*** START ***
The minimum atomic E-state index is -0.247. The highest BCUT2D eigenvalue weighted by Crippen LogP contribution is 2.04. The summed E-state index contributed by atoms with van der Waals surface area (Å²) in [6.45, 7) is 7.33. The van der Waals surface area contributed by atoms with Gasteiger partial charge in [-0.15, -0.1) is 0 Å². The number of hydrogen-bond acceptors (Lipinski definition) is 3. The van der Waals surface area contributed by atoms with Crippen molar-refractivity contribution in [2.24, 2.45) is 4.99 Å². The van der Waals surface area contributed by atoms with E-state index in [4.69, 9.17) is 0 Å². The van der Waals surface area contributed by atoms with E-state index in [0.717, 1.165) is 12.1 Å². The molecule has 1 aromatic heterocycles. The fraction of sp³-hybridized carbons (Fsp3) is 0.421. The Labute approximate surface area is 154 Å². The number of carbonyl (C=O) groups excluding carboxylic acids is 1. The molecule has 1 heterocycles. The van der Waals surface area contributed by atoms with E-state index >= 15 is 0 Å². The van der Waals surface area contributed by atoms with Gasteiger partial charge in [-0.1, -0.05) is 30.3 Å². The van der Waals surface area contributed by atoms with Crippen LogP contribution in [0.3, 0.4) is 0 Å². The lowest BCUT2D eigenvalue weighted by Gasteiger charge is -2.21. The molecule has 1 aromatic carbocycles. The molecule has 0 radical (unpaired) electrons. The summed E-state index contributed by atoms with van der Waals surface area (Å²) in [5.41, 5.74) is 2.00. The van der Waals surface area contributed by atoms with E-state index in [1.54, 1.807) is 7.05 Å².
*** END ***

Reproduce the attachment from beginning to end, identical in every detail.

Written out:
The minimum atomic E-state index is -0.247. The highest BCUT2D eigenvalue weighted by Crippen LogP contribution is 2.04. The summed E-state index contributed by atoms with van der Waals surface area (Å²) in [6.45, 7) is 7.33. The van der Waals surface area contributed by atoms with Gasteiger partial charge in [-0.15, -0.1) is 0 Å². The number of hydrogen-bond acceptors (Lipinski definition) is 3. The van der Waals surface area contributed by atoms with Crippen molar-refractivity contribution in [2.24, 2.45) is 4.99 Å². The van der Waals surface area contributed by atoms with E-state index in [4.69, 9.17) is 0 Å². The van der Waals surface area contributed by atoms with E-state index in [0.717, 1.165) is 12.1 Å². The molecule has 1 aromatic heterocycles. The fraction of sp³-hybridized carbons (Fsp3) is 0.421. The Labute approximate surface area is 154 Å². The number of carbonyl (C=O) groups excluding carboxylic acids is 1. The molecule has 1 heterocycles. The van der Waals surface area contributed by atoms with E-state index >= 15 is 0 Å². The van der Waals surface area contributed by atoms with Gasteiger partial charge in [-0.1, -0.05) is 30.3 Å². The van der Waals surface area contributed by atoms with Crippen LogP contribution in [0.3, 0.4) is 0 Å². The lowest BCUT2D eigenvalue weighted by Gasteiger charge is -2.21. The molecule has 1 aromatic carbocycles. The molecule has 0 radical (unpaired) electrons. The summed E-state index contributed by atoms with van der Waals surface area (Å²) in [5.41, 5.74) is 2.00. The van der Waals surface area contributed by atoms with E-state index in [1.54, 1.807) is 7.05 Å².